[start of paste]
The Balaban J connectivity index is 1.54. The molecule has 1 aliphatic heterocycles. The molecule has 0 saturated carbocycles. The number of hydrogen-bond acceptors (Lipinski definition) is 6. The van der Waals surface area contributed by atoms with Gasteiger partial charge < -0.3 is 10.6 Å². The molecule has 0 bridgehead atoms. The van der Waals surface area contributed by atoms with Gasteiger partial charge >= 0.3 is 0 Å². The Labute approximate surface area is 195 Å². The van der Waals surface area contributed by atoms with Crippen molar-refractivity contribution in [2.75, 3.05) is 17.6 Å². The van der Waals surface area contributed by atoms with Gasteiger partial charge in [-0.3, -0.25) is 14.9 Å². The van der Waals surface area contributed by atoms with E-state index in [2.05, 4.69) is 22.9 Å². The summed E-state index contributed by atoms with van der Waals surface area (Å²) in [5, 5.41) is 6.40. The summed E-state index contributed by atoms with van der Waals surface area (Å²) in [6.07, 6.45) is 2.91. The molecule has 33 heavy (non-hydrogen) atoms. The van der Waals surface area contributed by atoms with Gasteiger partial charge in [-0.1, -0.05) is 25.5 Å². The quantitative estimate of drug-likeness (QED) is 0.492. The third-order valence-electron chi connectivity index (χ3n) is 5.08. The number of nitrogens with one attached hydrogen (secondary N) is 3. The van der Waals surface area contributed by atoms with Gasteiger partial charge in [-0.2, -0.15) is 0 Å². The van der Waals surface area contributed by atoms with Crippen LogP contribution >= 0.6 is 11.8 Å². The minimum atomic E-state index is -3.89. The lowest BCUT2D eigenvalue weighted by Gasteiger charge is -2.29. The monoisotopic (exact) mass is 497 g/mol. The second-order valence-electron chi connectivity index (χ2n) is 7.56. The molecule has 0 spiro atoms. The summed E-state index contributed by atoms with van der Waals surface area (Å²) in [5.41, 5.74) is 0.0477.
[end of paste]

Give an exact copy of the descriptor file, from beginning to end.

The Balaban J connectivity index is 1.54. The molecule has 1 aliphatic heterocycles. The molecule has 0 saturated carbocycles. The number of hydrogen-bond acceptors (Lipinski definition) is 6. The van der Waals surface area contributed by atoms with Gasteiger partial charge < -0.3 is 10.6 Å². The molecule has 0 bridgehead atoms. The van der Waals surface area contributed by atoms with Gasteiger partial charge >= 0.3 is 0 Å². The Labute approximate surface area is 195 Å². The van der Waals surface area contributed by atoms with Crippen molar-refractivity contribution in [2.75, 3.05) is 17.6 Å². The van der Waals surface area contributed by atoms with Gasteiger partial charge in [-0.3, -0.25) is 14.9 Å². The van der Waals surface area contributed by atoms with E-state index in [2.05, 4.69) is 22.9 Å². The summed E-state index contributed by atoms with van der Waals surface area (Å²) in [5, 5.41) is 6.40. The summed E-state index contributed by atoms with van der Waals surface area (Å²) in [6.07, 6.45) is 2.91. The molecule has 33 heavy (non-hydrogen) atoms. The van der Waals surface area contributed by atoms with Gasteiger partial charge in [-0.1, -0.05) is 25.5 Å². The quantitative estimate of drug-likeness (QED) is 0.492. The third-order valence-electron chi connectivity index (χ3n) is 5.08. The number of nitrogens with one attached hydrogen (secondary N) is 3. The van der Waals surface area contributed by atoms with Gasteiger partial charge in [-0.2, -0.15) is 0 Å². The van der Waals surface area contributed by atoms with Crippen LogP contribution >= 0.6 is 11.8 Å². The minimum atomic E-state index is -3.89. The lowest BCUT2D eigenvalue weighted by Gasteiger charge is -2.29. The monoisotopic (exact) mass is 497 g/mol. The second-order valence-electron chi connectivity index (χ2n) is 7.56. The molecule has 0 spiro atoms. The summed E-state index contributed by atoms with van der Waals surface area (Å²) in [5.41, 5.74) is 0.0477.